I’ve been messing around with altering some of my photos in Photoshop, eliminating the subject and reducing photos to the basics of color and composition. Somehow the mood and undertones of a photo remain, even when you eliminate the subject. The transformation to pixelation is really kind of addictive — I’ve been having fun making these. I want to use these somehow in my pottery (it always comes back to the pots). But I want to think of ways that I can integrate the ideas behind these images into forms, and not just slap these images onto forms. And the bottom version of these makes me want to learn how to use watercolors, and how to use underglaze as watercolors (not easy, considering the unfired color is different from the fired color).
I’ve been realizing that I show a whole lot more process here than final product. Part of me feels like I should be more productive with my creative work, but really, this is where I am. I am still learning my craft, and my head is full of ideas, and all of this play in different directions will lead me to pottery that I really love producing and selling. Eventually. A little bit of imagining and sketching here and there fits into my schedule of taking care of three small children all day so much more naturally than being in production mode (which would be pretty much impossible at the moment).
So here’s to being OK with sketchiness and ideas that lead nowhere and everywhere at the same time.
Oh, and the birthday gift I mentioned last time is a Giffin Grip! I’ve been trimming the bottom of my pots by tapping/adjusting them to center on the wheel and then holding them in place with wads of clay. This will be much easier! (I hope.)
(If you don’t make pots, you probably won’t know. But it’s very exciting, believe me.)
This summer we took my older two daughters and our niece to see “Brave.” They all loved it (and so did I — how nice not to see yet another princess-y princess). So when school was starting my girls asked for Merida lunch boxes. Unfortunately Disney puts yucky PVC all over their lunch boxes. But I couldn’t talk the girls out of Merida. So we compromised: Lands’ End ick-free lunch boxes (with coupon!) and half a yard of Merida fabric. I ironed on some interfacing that I already had and cut out patches that I edged with bias tape (another stash supply), and then hand-stitched them onto the bags. It was pretty easy, and the girls are happy. Win win.
I hear this laminated cotton is food-safe, so I may make some sandwich wraps and baggies, too. You know, in my loads of spare time.
Look! I am making a mini village of pyramids! Technically, these are a specific type of pyramid called a tetrahedron. I intend to use these as models for some molds (my first try at molds) because I want to make super light, translucent versions of these.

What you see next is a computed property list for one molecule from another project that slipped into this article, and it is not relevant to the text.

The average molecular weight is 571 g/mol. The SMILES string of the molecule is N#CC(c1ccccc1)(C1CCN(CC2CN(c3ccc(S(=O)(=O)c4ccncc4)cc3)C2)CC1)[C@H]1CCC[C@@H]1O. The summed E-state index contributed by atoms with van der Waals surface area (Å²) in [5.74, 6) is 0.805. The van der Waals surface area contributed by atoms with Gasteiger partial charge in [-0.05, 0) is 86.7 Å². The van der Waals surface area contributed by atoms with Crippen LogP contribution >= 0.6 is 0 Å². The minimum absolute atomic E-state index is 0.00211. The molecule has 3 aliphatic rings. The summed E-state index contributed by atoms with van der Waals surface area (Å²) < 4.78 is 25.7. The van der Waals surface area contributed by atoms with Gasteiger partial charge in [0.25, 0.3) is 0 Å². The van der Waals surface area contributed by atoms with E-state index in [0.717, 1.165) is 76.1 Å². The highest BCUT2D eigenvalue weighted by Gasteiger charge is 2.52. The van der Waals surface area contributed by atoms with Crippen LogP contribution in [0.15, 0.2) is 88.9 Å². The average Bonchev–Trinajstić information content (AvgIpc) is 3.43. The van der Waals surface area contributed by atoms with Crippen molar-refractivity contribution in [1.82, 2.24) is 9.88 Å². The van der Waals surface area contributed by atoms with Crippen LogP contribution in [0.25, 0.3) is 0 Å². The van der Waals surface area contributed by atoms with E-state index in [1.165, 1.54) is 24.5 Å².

I started on this two weeks ago, when I went to the KC Clay Guild to renew my membership and roll out some slabs. I intended to turn the slabs into pyramids during my next work night. So, the next week, I put on my apron to work, and the power went out. So no working that night. The kids were up half the night because their night lights and sound machines were not working. And the zombies. SO, I put these together during this week’s work night — with two-week-old slabs that I had babied with a lot of spraying. So far they seem to have made it.
Because of that same power outage, the monthly demonstration/workshop at the clay guild was moved to this week. Paul Donnelly demonstrated how he puts together pieces like this with a combination of throwing and slab work. He said something about how important it is to figure out the timing of when you work on the different stages of a piece. I, of course, was thinking about my two-week-old slabs, sitting there getting old and ruining that crucial timing.
I’ve almost got enough work to justify a bisque firing. I tried some new clays, so I’m hoping I won’t have the crazing problems I had last time. Please, please, please let me, let me, let me. Let me have a successful glaze firing. (Sing along.)
I’ve been away for a bit. There was a wedding in Wisconsin (my cousin’s), a funeral in Kansas (my great aunt’s) and a baby in California (my sister’s — today!). There was a possibly broken finger (courtesy of that never-ending pile of gravel), a 20-year high school reunion in Indiana (unattended — too much travel), and a power outage (see our long-exposure-fun-without-electricity photos). There were photo backdrops painted. There were La Palomas consumed. There were many, many forms filled out in order for my children to head back to school/preschool. And many checks written.
End-of-summer stuff, good stuff, bad stuff, wonderful stuff, life stuff.
(Note: Our “Easy Fun” dude is a Dick Daniels piece that we love very much.)